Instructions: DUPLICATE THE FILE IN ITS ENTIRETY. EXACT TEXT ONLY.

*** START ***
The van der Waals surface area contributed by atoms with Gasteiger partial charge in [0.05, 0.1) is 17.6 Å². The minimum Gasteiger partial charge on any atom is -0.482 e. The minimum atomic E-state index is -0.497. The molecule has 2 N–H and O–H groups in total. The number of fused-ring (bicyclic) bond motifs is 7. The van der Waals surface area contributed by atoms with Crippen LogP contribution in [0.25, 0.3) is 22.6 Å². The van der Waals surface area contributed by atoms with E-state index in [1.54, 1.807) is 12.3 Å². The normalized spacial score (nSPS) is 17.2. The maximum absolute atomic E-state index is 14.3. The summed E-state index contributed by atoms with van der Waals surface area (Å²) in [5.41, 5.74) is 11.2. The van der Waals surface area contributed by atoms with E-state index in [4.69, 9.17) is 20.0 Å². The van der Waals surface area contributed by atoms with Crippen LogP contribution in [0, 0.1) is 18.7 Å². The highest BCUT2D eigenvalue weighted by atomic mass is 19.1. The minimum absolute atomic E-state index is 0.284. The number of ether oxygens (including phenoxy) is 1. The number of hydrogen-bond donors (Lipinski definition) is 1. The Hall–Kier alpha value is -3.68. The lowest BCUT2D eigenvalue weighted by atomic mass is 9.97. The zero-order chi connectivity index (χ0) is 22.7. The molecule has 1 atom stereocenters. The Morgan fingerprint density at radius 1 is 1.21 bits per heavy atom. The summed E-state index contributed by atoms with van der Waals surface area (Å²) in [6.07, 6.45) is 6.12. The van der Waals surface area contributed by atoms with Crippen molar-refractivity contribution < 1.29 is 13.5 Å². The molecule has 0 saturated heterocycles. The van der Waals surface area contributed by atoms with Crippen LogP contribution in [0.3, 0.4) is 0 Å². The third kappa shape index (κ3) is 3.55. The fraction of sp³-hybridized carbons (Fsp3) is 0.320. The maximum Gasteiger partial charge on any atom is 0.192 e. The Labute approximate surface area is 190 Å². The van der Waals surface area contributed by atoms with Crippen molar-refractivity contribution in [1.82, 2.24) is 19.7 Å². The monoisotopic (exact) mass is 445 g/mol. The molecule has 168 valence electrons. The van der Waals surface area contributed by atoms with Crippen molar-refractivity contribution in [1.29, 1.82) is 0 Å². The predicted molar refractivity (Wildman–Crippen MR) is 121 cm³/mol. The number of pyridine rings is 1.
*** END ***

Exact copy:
The van der Waals surface area contributed by atoms with Gasteiger partial charge in [0.05, 0.1) is 17.6 Å². The minimum Gasteiger partial charge on any atom is -0.482 e. The minimum atomic E-state index is -0.497. The molecule has 2 N–H and O–H groups in total. The number of fused-ring (bicyclic) bond motifs is 7. The van der Waals surface area contributed by atoms with Crippen LogP contribution in [0.25, 0.3) is 22.6 Å². The van der Waals surface area contributed by atoms with E-state index in [1.54, 1.807) is 12.3 Å². The normalized spacial score (nSPS) is 17.2. The maximum absolute atomic E-state index is 14.3. The summed E-state index contributed by atoms with van der Waals surface area (Å²) in [5.41, 5.74) is 11.2. The van der Waals surface area contributed by atoms with E-state index in [4.69, 9.17) is 20.0 Å². The van der Waals surface area contributed by atoms with Crippen LogP contribution in [0, 0.1) is 18.7 Å². The highest BCUT2D eigenvalue weighted by atomic mass is 19.1. The minimum absolute atomic E-state index is 0.284. The number of ether oxygens (including phenoxy) is 1. The number of hydrogen-bond donors (Lipinski definition) is 1. The Hall–Kier alpha value is -3.68. The lowest BCUT2D eigenvalue weighted by atomic mass is 9.97. The zero-order chi connectivity index (χ0) is 22.7. The molecule has 1 atom stereocenters. The Morgan fingerprint density at radius 1 is 1.21 bits per heavy atom. The summed E-state index contributed by atoms with van der Waals surface area (Å²) in [6.07, 6.45) is 6.12. The van der Waals surface area contributed by atoms with Crippen molar-refractivity contribution < 1.29 is 13.5 Å². The molecule has 0 saturated heterocycles. The van der Waals surface area contributed by atoms with Crippen LogP contribution in [0.3, 0.4) is 0 Å². The third kappa shape index (κ3) is 3.55. The fraction of sp³-hybridized carbons (Fsp3) is 0.320. The maximum Gasteiger partial charge on any atom is 0.192 e. The Labute approximate surface area is 190 Å². The van der Waals surface area contributed by atoms with Crippen molar-refractivity contribution in [1.82, 2.24) is 19.7 Å². The monoisotopic (exact) mass is 445 g/mol. The molecule has 168 valence electrons. The van der Waals surface area contributed by atoms with Crippen molar-refractivity contribution in [1.29, 1.82) is 0 Å². The predicted molar refractivity (Wildman–Crippen MR) is 121 cm³/mol. The number of pyridine rings is 1.